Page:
I need help proving that this problem is decidable in polynomial-time:

Input: a 3CNF formula with more than one clause.

Question: can the formula be divided into two satisfiable 3CNF formulas ?

Example: given the formula:

(x1 or not(x2) or x3) and (x1 or x2 or x3) and (not(x1) or not(x2) or not(x3))

the answer is "yes", as we can divide into these two satisfiable 3CNF formulas:

  1. (x1 or not(x2) or x3) and (x1 or x2 or x3)
  2. (not(x1) or not(x2) or not(x3))
  • 2
    $\begingroup$ Crossposted from SO. $\endgroup$
    – Raphael
    Jul 13 '12 at 14:21
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    $\begingroup$ Is this a homework? $\endgroup$ Jul 13 '12 at 19:20
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    – Kaveh
    Jul 14 '12 at 3:58
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    – Kaveh
    Jul 14 '12 at 3:59

Take a formula $\phi$ in 3-CNF over variables $V=\{v_{i}\}$ and clauses $C=\{c_{j}\}$, and let $A:V\rightarrow \{TRUE,FALSE\}$ be an arbitrarily chosen assignment.

The clauses of $\phi$ can be divided into two categories, those that are satisfied by $A$ and those that aren't. All those that are satisfied have at least one literal that evaluates to $TRUE$, however those that aren't have no such literals. Let $C_{T} = \{c^{T}_{j}\}$ be set of clauses that evaluate to $TRUE$ under $A$, and $C_{F} = \{c^{F}_{j}\}$ be the rest.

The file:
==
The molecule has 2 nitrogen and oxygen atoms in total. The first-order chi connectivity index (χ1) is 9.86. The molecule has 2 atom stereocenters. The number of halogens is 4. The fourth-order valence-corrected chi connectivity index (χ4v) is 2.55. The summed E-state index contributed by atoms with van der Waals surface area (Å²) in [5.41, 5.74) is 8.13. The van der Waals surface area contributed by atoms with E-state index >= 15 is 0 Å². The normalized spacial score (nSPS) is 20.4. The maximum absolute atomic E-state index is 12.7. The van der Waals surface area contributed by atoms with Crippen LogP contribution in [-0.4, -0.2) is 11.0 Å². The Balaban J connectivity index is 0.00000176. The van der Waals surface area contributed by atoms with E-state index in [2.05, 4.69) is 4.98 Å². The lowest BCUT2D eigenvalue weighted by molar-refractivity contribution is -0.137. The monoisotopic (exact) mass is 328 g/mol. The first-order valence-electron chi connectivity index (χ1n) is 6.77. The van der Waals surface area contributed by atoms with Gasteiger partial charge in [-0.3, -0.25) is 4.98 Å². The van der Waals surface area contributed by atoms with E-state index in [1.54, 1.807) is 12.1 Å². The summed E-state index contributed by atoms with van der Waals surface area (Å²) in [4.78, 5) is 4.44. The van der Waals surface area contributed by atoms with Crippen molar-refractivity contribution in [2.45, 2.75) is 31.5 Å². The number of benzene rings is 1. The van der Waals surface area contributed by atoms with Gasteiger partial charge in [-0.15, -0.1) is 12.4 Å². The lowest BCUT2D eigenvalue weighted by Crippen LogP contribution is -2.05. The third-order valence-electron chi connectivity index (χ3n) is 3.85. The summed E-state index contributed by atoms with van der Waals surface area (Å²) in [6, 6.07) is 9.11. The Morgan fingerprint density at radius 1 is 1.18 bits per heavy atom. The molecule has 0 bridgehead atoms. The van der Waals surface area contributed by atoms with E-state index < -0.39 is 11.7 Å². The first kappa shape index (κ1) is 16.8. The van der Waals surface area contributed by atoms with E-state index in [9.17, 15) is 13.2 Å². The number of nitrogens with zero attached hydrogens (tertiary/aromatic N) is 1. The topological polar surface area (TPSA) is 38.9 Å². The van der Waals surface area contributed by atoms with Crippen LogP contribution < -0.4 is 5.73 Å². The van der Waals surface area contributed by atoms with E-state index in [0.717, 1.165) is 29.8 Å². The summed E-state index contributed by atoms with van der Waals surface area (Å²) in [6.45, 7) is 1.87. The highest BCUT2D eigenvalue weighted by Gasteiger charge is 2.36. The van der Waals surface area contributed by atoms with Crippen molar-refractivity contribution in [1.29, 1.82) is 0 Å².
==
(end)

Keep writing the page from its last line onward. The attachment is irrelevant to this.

Assuming that neither $C_{F}$ nor $C_{T}$ are empty, then $\bigwedge_{j} c^{T}_{j}$ is satisfiable under $A$, and $\bigwedge_{j} c^{F}_{j}$ is satisfiable under $\bar{A}$, the inverse assignment of $A$.

In the trivial cases (thanks to Marzio! q.v. the comments) where either $C_{F} = \emptyset$ or $C_{T} = \emptyset$ any split is valid, with $A$ being a satisfying assignment for both subformula in the first case, and $\bar{A}$ being a satisfying assignment in the second.

These two formula are in 3-CNF, and partition the clauses of $\phi$.

  • $\begingroup$ thank you for your answer, i would just like to clarify some points to better my understanding: $\endgroup$ Jul 13 '12 at 14:12
  • $\begingroup$ (sorry pressed enter by mistake...) does this mean that we can always find such a partition to satisfiable formulas (and so the answer is always "yes") ? $\endgroup$ Jul 13 '12 at 14:23
  • $\begingroup$ Yep, whatever the truth assignment, you can split the formula. $\endgroup$ Jul 13 '12 at 15:42
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    $\begingroup$ @LukeMathieson: the only trivial cases that must be handled differently is when $A$ is a satisfying assignment for $\phi$ (i.e. all clauses are true) or $A$ doesn't make true any clause at all. In the first case every split is valid, in the second case every split is valid using $\bar{A}$. $\endgroup$ Jul 13 '12 at 16:16
  • $\begingroup$ Hehe, the stupid thing is I thought of this, just failed to actually write it in... (I'll add it for smooth reading). $\endgroup$ Jul 15 '12 at 4:28

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